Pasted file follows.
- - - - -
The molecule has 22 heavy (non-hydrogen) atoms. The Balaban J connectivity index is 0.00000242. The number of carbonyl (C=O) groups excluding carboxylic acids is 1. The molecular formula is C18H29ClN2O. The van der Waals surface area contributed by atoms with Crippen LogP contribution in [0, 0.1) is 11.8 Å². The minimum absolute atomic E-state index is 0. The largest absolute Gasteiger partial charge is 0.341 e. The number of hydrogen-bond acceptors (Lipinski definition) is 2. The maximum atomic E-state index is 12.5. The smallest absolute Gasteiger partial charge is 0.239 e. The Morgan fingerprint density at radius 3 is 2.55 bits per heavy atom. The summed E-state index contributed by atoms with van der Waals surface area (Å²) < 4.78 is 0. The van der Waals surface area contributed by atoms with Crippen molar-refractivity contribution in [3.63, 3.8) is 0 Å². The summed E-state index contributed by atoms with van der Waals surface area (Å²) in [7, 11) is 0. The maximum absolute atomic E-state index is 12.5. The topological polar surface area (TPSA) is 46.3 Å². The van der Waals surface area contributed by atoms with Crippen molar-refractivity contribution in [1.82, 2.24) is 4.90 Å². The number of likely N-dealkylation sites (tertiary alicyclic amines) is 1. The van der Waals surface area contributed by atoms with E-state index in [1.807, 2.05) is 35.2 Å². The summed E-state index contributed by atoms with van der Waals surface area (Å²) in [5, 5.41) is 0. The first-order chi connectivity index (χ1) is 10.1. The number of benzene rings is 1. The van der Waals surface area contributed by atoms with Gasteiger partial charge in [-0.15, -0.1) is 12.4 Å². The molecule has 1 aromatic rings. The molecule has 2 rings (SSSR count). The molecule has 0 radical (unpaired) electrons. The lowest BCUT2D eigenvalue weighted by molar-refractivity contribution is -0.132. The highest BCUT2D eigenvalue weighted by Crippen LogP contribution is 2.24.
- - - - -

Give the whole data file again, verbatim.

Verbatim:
The molecule has 22 heavy (non-hydrogen) atoms. The Balaban J connectivity index is 0.00000242. The number of carbonyl (C=O) groups excluding carboxylic acids is 1. The molecular formula is C18H29ClN2O. The van der Waals surface area contributed by atoms with Crippen LogP contribution in [0, 0.1) is 11.8 Å². The minimum absolute atomic E-state index is 0. The largest absolute Gasteiger partial charge is 0.341 e. The number of hydrogen-bond acceptors (Lipinski definition) is 2. The maximum atomic E-state index is 12.5. The smallest absolute Gasteiger partial charge is 0.239 e. The Morgan fingerprint density at radius 3 is 2.55 bits per heavy atom. The summed E-state index contributed by atoms with van der Waals surface area (Å²) < 4.78 is 0. The van der Waals surface area contributed by atoms with Crippen molar-refractivity contribution in [3.63, 3.8) is 0 Å². The summed E-state index contributed by atoms with van der Waals surface area (Å²) in [7, 11) is 0. The maximum absolute atomic E-state index is 12.5. The topological polar surface area (TPSA) is 46.3 Å². The van der Waals surface area contributed by atoms with Crippen molar-refractivity contribution in [1.82, 2.24) is 4.90 Å². The number of likely N-dealkylation sites (tertiary alicyclic amines) is 1. The van der Waals surface area contributed by atoms with E-state index in [1.807, 2.05) is 35.2 Å². The summed E-state index contributed by atoms with van der Waals surface area (Å²) in [5, 5.41) is 0. The first-order chi connectivity index (χ1) is 10.1. The number of benzene rings is 1. The van der Waals surface area contributed by atoms with Gasteiger partial charge in [-0.15, -0.1) is 12.4 Å². The molecule has 1 aromatic rings. The molecule has 2 rings (SSSR count). The molecule has 0 radical (unpaired) electrons. The lowest BCUT2D eigenvalue weighted by molar-refractivity contribution is -0.132. The highest BCUT2D eigenvalue weighted by Crippen LogP contribution is 2.24.